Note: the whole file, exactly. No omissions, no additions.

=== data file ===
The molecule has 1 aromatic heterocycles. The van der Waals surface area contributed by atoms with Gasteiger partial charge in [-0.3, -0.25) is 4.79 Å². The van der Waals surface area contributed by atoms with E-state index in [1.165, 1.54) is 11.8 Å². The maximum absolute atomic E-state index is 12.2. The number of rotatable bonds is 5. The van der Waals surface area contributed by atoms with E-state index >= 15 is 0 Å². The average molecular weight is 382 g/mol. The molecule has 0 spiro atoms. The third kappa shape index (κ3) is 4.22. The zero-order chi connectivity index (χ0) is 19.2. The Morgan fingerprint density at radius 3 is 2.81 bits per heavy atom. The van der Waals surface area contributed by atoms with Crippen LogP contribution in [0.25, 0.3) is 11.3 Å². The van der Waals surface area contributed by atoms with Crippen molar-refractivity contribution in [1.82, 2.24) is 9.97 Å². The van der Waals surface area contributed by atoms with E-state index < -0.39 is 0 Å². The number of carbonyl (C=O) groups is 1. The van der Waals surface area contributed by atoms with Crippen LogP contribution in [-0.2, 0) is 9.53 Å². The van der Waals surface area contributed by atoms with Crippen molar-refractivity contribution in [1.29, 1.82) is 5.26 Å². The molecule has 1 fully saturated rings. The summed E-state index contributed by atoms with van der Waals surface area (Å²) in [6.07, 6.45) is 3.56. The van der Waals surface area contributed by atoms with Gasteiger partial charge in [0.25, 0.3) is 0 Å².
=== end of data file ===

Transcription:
The molecule has 1 aromatic heterocycles. The van der Waals surface area contributed by atoms with Gasteiger partial charge in [-0.3, -0.25) is 4.79 Å². The van der Waals surface area contributed by atoms with E-state index in [1.165, 1.54) is 11.8 Å². The maximum absolute atomic E-state index is 12.2. The number of rotatable bonds is 5. The van der Waals surface area contributed by atoms with E-state index >= 15 is 0 Å². The average molecular weight is 382 g/mol. The molecule has 0 spiro atoms. The third kappa shape index (κ3) is 4.22. The zero-order chi connectivity index (χ0) is 19.2. The Morgan fingerprint density at radius 3 is 2.81 bits per heavy atom. The van der Waals surface area contributed by atoms with Crippen LogP contribution in [0.25, 0.3) is 11.3 Å². The van der Waals surface area contributed by atoms with Crippen molar-refractivity contribution in [1.82, 2.24) is 9.97 Å². The van der Waals surface area contributed by atoms with E-state index < -0.39 is 0 Å². The number of carbonyl (C=O) groups is 1. The van der Waals surface area contributed by atoms with Crippen LogP contribution in [-0.2, 0) is 9.53 Å². The van der Waals surface area contributed by atoms with Crippen molar-refractivity contribution in [1.29, 1.82) is 5.26 Å². The molecule has 1 fully saturated rings. The summed E-state index contributed by atoms with van der Waals surface area (Å²) in [6.07, 6.45) is 3.56. The van der Waals surface area contributed by atoms with Gasteiger partial charge in [0.25, 0.3) is 0 Å².